"The Gods Disapprove of the Mingling of Peoples": Conrad, Achiebe and Gordimer on the Plight of Europeans in Africa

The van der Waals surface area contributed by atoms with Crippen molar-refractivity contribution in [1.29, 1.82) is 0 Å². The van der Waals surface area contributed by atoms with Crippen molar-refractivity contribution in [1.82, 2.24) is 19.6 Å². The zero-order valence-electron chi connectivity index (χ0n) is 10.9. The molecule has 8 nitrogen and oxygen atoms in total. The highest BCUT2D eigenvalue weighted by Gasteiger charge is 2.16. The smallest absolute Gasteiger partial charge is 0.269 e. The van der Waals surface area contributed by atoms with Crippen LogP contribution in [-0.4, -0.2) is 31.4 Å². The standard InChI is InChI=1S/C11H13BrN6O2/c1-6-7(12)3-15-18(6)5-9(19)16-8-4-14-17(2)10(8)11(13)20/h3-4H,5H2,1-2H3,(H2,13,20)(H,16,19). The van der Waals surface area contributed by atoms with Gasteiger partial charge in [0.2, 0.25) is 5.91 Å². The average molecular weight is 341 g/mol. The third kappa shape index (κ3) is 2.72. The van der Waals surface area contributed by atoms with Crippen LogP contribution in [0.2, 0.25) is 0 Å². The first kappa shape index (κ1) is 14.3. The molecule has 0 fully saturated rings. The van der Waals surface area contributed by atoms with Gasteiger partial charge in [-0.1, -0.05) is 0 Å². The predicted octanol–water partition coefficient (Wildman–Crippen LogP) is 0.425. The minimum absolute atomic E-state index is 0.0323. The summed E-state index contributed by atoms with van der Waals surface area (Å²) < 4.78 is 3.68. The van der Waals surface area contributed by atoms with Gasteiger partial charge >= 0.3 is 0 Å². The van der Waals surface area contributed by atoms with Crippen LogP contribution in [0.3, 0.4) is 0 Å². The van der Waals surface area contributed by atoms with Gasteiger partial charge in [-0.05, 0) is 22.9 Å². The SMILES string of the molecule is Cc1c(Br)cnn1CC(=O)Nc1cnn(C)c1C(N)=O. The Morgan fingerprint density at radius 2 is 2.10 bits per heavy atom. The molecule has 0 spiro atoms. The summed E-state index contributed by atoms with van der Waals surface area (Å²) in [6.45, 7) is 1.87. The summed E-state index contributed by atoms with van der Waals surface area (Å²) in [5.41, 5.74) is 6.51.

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The quotation above, from Virgil’s Aeneid, serves to illustrate the ill-fated relationship between Europeans and Africans since the times of colonization. Literature reflects how this meeting of races has not been a successful story. Joseph Conrad and Chinua Achebe, now considered classic figures in the portrayal of the African plight, denounce in their work the abuse of the African population, a phenomenon which costs many lives and has since then represented the most revolting aspect of the European intervention. As we will see in this paper, the supercilious colonists, paradoxically enough, had also to undergo physical and spiritual ordeals. Conradian figures as Kurtz, Carlier or Kayerts attest to the hardships imposed on them by the hostile landscape and their own moral disintegration. Nadine Gordimer, writing at the end of the XX century, reflects how the inheritors of those European explorers, merchants and officers, now living in a post-colonial African context, are suffering a similar plight. They have become a marginal minority, feeling the rejection of the citizens of the newly-independent countries and being the easy target of the demagogy of the post-colonial rulers. Very often, they are also weighed down by the burden of the feelings of guilt over the colonial abuses or by their own futile attempts to cling to old positions of privilege.